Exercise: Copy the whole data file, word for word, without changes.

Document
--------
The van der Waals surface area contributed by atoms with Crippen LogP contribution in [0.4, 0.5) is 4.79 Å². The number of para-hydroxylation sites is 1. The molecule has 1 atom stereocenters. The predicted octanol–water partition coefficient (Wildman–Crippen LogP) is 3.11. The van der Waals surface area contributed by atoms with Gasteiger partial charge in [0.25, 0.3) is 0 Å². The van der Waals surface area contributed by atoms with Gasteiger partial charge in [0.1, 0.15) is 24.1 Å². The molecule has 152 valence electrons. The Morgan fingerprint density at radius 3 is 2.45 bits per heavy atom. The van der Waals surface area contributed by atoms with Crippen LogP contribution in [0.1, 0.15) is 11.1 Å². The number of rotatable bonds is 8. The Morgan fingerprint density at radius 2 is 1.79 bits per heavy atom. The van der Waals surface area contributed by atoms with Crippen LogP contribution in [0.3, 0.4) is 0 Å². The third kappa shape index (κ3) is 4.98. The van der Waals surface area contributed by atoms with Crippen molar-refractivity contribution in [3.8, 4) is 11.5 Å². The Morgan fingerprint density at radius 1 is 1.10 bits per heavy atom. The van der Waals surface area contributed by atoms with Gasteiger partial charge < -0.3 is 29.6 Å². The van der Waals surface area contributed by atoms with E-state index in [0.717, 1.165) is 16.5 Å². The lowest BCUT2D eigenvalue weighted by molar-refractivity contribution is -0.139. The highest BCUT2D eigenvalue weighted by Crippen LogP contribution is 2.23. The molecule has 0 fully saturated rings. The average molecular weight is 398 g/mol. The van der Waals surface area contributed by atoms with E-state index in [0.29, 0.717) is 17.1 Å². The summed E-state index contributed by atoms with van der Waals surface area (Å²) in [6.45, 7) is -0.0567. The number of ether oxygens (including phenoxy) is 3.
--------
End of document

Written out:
The van der Waals surface area contributed by atoms with Crippen LogP contribution in [0.4, 0.5) is 4.79 Å². The number of para-hydroxylation sites is 1. The molecule has 1 atom stereocenters. The predicted octanol–water partition coefficient (Wildman–Crippen LogP) is 3.11. The van der Waals surface area contributed by atoms with Gasteiger partial charge in [0.25, 0.3) is 0 Å². The van der Waals surface area contributed by atoms with Gasteiger partial charge in [0.1, 0.15) is 24.1 Å². The molecule has 152 valence electrons. The Morgan fingerprint density at radius 3 is 2.45 bits per heavy atom. The van der Waals surface area contributed by atoms with Crippen LogP contribution in [0.1, 0.15) is 11.1 Å². The number of rotatable bonds is 8. The Morgan fingerprint density at radius 2 is 1.79 bits per heavy atom. The van der Waals surface area contributed by atoms with Crippen LogP contribution in [0.3, 0.4) is 0 Å². The third kappa shape index (κ3) is 4.98. The van der Waals surface area contributed by atoms with Crippen molar-refractivity contribution in [3.8, 4) is 11.5 Å². The Morgan fingerprint density at radius 1 is 1.10 bits per heavy atom. The van der Waals surface area contributed by atoms with Gasteiger partial charge < -0.3 is 29.6 Å². The van der Waals surface area contributed by atoms with E-state index in [0.717, 1.165) is 16.5 Å². The lowest BCUT2D eigenvalue weighted by molar-refractivity contribution is -0.139. The highest BCUT2D eigenvalue weighted by Crippen LogP contribution is 2.23. The molecule has 0 fully saturated rings. The average molecular weight is 398 g/mol. The van der Waals surface area contributed by atoms with E-state index in [0.29, 0.717) is 17.1 Å². The summed E-state index contributed by atoms with van der Waals surface area (Å²) in [6.45, 7) is -0.0567. The number of ether oxygens (including phenoxy) is 3.